Many dismissed Carly Rae Jepsen as a one-hit wonder after her 2012 summer smash “Call Me Maybe,” but she continues to release quality material. Jepsen performs at the Showbox on Monday, Feb. 29.

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You’d have to have been living off the grid in the summer of 2012 to have missed Carly Rae Jepsen’s international dance-pop smash “Call Me Maybe,” with its synthesized strings and playful hook: “Hey, I just met you / and this is crazy / but here’s my number / so call me maybe?”

What maybe is a little crazy, or at least surprising, is that the Canadian singer-songwriter — at the Showbox on Monday (Feb. 29) — has become a crossover phenomenon.

Jepsen’s ubiquitous “Maybe” could have been a ticket to one-hit wonderland. (The only other track from her debut to chart, “This Kiss,” topped out at No. 86 on Billboard’s Hot 100.) But her 2015 follow-up “Emotion,” besides producing two more charted singles (“I Really Like You” and “Run Away With Me”) and moving a respectable 100,000 units worldwide, finished third in the Village Voice’s Pazz & Jop critic’s poll, just behind hip-hop’s Kendrick Lamar and indie rock’s Courtney Barnett.

Concert preview

Carly Rae Jepsen

With Cardiknox, Fairground Saints, 7 p.m. Monday, Feb. 29, at the Showbox, 1426 First Ave., Seattle; $25-$30 (206-628-3151 or

In a phone interview, Jepsen explained that her goal with “Emotion” was “to make an ’80s pop album for those who are like-minded, loving the ’80s, loving pop … or have a secret love affair with it.”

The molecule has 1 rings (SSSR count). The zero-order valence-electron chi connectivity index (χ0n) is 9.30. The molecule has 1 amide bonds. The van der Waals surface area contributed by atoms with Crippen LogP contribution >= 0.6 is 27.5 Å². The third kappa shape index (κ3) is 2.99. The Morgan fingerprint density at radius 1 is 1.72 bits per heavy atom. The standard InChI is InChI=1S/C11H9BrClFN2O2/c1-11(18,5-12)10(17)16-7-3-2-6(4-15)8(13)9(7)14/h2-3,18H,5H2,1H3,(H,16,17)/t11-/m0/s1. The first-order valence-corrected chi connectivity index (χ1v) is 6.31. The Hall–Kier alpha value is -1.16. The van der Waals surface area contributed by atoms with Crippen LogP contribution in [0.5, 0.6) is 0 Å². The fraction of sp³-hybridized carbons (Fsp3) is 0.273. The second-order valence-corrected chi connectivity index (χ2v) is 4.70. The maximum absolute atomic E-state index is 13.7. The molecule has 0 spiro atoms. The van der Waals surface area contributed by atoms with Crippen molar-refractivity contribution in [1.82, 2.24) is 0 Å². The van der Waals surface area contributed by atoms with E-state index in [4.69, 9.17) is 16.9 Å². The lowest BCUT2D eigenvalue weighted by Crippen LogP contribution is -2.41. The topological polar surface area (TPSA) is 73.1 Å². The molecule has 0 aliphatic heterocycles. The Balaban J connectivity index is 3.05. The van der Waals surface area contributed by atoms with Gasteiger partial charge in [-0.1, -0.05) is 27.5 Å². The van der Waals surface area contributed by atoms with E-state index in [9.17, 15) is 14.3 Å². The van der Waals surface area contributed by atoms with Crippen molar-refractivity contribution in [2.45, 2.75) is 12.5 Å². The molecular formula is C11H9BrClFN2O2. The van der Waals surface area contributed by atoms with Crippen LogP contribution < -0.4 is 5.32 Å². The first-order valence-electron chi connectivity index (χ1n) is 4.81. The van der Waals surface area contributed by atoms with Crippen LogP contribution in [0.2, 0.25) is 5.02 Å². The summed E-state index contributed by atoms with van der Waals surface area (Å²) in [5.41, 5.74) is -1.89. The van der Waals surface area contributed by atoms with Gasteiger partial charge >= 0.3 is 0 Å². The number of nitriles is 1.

Not unlike Haim’s similarly ’80s-styled “Days Are Gone” and Daft Punk’s “Random Access Memories,” “Emotion” rocks the party but doesn’t skimp on songcraft. Unabashedly heartfelt — “I love sincerity!” she says, laughing — and with a welcome lack of modern-day text-slang, the 30-year-old singer’s recent LP reaches beyond “Call Me Maybe” teenyboppers — to their chaperones and indie kids.

Anthemic songs like “Run Away With Me” and “Boy Problems” — both of which rival “Maybe” for catchiness — stand out for their positivity in a time of so much angst and cynicism.

Playing Seattle is a sort of homecoming for Jepsen, who grew up just across the border in Mission, B.C., a suburb of Vancouver. She still uses the same backup band she always has, save for one member — which makes their sustained success feel that much sweeter, she said.

“Back in the day, I’d try to entice them,” she remembered. “Like — ‘I’ll make lasagna if you rehearse with me right now!’ because I didn’t have any money. And they’d do it. I think that’s why, now, performing doesn’t feel like work so much. There’s just an authenticity to every night where you get to really tap into why you love a song. You don’t feel like you have to filter anything.”